SELF-MYOFASCIAL RELEASE (SMR)
Self-myofascial release (SMR) refers to using some form of foam roller/PVC pipe/spikey ball/lacrosse ball to roll out/massage/release tight/painful/restricted muscles and tissues in order to decrease pain and improve mobility. However the thought process behind SMR and the mechanisms of action is poorly understood.
The name in itself implies something that is anatomically inaccurate. Fascia refers to the bands/sheets of connective tissue (primarily collagen) that encloses compartments of muscles. Fascia cannot be physically “released” or “lengthened” by any form of muscle manipulation, self-massage or otherwise. However SMR does provide great benefits that people utilise daily.
So what actually causes the benefits we see in terms of pain and mobility? Well to be brutally honest, we cannot be entirely sure. What we do know is that SMR does not create any physical changes to the tissues themselves, thus any benefits seen are likely to be neurophysiological. That is, they desensitise the nervous system, helping tissues to relax and feel better.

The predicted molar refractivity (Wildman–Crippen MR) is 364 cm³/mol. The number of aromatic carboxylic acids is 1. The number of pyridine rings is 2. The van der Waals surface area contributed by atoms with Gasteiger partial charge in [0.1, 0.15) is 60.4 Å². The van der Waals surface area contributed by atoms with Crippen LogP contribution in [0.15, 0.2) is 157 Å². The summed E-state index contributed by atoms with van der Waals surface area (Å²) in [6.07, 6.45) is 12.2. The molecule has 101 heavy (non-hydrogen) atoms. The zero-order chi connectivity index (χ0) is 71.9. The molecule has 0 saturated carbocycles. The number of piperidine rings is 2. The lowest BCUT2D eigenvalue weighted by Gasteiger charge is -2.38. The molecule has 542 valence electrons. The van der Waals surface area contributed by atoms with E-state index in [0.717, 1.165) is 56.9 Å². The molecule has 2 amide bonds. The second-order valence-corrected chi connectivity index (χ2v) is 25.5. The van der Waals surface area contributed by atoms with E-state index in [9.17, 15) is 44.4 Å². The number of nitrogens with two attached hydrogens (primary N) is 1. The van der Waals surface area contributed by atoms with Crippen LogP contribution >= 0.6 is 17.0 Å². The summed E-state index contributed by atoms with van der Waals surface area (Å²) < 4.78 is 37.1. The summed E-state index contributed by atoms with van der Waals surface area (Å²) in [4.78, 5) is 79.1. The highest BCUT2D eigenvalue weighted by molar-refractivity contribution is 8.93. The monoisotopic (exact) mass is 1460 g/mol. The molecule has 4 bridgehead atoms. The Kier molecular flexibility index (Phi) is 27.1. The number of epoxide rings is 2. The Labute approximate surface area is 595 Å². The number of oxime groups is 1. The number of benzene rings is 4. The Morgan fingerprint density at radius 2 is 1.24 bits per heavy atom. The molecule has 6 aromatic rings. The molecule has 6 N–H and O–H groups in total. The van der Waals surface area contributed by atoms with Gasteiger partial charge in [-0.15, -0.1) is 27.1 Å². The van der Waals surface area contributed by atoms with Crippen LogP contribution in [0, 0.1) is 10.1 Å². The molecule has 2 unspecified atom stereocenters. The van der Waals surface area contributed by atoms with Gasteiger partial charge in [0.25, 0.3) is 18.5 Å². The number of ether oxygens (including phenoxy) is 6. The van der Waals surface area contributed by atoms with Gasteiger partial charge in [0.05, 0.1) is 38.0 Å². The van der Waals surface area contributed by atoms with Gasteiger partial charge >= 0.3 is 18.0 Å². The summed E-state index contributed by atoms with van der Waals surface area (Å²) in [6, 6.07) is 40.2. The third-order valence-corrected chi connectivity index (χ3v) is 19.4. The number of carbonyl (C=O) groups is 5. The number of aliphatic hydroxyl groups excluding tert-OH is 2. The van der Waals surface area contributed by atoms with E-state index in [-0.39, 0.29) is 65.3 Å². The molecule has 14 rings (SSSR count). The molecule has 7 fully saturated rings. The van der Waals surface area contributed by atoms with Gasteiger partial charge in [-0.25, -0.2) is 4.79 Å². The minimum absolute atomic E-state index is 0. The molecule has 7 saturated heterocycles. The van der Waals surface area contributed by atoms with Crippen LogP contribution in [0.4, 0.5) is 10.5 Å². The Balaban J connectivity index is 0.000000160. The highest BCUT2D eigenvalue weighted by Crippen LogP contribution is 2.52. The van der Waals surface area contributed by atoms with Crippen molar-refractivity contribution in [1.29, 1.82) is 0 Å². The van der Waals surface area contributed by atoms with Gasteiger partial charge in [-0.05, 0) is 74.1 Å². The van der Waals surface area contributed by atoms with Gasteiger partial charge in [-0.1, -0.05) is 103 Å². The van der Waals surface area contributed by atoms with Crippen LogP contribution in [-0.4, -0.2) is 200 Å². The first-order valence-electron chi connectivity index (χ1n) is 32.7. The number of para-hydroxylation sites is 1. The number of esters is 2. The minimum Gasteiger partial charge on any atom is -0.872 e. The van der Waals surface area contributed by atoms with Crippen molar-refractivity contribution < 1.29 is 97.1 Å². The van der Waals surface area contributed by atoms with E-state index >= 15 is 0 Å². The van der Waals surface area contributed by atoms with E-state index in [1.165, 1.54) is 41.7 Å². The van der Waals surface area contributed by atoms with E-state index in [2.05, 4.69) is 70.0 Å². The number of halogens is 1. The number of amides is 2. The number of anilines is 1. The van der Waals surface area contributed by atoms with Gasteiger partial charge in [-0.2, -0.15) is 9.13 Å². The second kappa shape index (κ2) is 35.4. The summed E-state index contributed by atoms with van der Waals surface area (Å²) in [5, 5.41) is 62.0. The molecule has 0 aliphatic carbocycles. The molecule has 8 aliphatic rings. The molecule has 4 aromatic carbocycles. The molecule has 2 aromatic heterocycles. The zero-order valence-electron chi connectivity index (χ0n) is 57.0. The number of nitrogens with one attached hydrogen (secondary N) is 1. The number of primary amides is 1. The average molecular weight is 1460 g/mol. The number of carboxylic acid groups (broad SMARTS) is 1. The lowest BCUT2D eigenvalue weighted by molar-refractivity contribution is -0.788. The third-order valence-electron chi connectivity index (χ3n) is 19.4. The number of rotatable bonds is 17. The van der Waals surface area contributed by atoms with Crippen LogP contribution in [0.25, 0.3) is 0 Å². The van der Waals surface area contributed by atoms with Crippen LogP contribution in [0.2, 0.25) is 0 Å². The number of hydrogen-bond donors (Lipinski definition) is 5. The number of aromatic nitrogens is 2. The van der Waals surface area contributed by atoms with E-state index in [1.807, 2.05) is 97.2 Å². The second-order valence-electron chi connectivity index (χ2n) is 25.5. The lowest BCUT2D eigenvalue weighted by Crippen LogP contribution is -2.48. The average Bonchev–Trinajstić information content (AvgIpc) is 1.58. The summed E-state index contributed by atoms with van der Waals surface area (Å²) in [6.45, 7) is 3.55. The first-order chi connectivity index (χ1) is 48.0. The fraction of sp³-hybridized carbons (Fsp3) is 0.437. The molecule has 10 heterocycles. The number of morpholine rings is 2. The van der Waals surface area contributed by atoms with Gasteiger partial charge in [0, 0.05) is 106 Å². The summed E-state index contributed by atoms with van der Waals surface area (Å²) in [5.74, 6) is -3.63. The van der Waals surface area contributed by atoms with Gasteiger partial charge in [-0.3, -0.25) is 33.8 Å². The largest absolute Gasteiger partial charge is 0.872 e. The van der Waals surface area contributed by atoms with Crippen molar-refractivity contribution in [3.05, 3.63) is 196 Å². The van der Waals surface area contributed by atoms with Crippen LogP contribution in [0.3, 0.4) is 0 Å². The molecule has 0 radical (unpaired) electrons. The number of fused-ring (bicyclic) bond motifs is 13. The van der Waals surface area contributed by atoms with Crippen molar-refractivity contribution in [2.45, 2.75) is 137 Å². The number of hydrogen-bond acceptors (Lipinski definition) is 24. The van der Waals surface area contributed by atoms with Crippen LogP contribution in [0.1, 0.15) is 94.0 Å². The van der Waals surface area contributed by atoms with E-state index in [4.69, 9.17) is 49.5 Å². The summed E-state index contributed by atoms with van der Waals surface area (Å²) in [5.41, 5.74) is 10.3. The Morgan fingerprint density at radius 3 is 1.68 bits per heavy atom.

SMR does NOT:
-Increase the physical length of soft tissues.
-Actually “release” fascia.
-Break down any “adhesions” or “muscle knots”.
-Provide a short-term neurophysiological benefit to decreased the perception of pain + tightness.
-Provide an acute increase in range of motion and mobility.
-Provide superior improvements to subsequent performance when compared to static stretching.
Maybe we need to consider a name change to more accurately represent this process… perhaps self-neurophysiological modification, or self-neural alteration ? I’m not sure if either of these will stick, but you get the picture!
B. Health Sciences (Physio), APAM